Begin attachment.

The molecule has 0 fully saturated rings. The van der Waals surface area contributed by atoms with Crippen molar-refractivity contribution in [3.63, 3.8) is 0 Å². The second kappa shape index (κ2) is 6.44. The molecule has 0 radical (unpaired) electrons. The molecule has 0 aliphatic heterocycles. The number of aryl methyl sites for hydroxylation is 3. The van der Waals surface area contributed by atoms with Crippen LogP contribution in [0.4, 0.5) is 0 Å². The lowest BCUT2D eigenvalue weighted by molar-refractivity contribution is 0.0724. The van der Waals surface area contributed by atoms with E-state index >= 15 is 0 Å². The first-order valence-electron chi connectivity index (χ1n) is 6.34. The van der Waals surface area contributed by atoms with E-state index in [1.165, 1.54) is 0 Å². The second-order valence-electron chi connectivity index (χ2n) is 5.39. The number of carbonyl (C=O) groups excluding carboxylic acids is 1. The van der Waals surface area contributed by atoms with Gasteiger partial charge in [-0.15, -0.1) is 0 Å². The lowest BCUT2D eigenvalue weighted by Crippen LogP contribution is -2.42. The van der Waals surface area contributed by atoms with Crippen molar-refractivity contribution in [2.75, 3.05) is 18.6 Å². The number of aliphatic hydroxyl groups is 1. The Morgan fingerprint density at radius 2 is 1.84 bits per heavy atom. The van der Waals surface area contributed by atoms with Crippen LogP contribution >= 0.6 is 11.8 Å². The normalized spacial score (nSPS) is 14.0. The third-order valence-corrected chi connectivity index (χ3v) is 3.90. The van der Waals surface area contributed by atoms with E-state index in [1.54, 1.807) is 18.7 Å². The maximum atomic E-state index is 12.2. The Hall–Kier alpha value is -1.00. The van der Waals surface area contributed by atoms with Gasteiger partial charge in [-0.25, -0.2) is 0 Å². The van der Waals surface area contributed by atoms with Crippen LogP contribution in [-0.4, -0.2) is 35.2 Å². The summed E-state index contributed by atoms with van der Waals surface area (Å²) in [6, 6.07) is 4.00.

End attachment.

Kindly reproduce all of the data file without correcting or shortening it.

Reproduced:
The molecule has 0 fully saturated rings. The van der Waals surface area contributed by atoms with Crippen molar-refractivity contribution in [3.63, 3.8) is 0 Å². The second kappa shape index (κ2) is 6.44. The molecule has 0 radical (unpaired) electrons. The molecule has 0 aliphatic heterocycles. The number of aryl methyl sites for hydroxylation is 3. The van der Waals surface area contributed by atoms with Crippen LogP contribution in [0.4, 0.5) is 0 Å². The lowest BCUT2D eigenvalue weighted by molar-refractivity contribution is 0.0724. The van der Waals surface area contributed by atoms with E-state index >= 15 is 0 Å². The first-order valence-electron chi connectivity index (χ1n) is 6.34. The van der Waals surface area contributed by atoms with E-state index in [1.165, 1.54) is 0 Å². The second-order valence-electron chi connectivity index (χ2n) is 5.39. The number of carbonyl (C=O) groups excluding carboxylic acids is 1. The van der Waals surface area contributed by atoms with Gasteiger partial charge in [-0.15, -0.1) is 0 Å². The lowest BCUT2D eigenvalue weighted by Crippen LogP contribution is -2.42. The van der Waals surface area contributed by atoms with Crippen molar-refractivity contribution in [2.75, 3.05) is 18.6 Å². The number of aliphatic hydroxyl groups is 1. The Morgan fingerprint density at radius 2 is 1.84 bits per heavy atom. The van der Waals surface area contributed by atoms with Crippen LogP contribution >= 0.6 is 11.8 Å². The normalized spacial score (nSPS) is 14.0. The third-order valence-corrected chi connectivity index (χ3v) is 3.90. The van der Waals surface area contributed by atoms with E-state index in [1.54, 1.807) is 18.7 Å². The maximum atomic E-state index is 12.2. The Hall–Kier alpha value is -1.00. The van der Waals surface area contributed by atoms with Gasteiger partial charge in [-0.25, -0.2) is 0 Å². The van der Waals surface area contributed by atoms with Crippen LogP contribution in [-0.4, -0.2) is 35.2 Å². The summed E-state index contributed by atoms with van der Waals surface area (Å²) in [6, 6.07) is 4.00.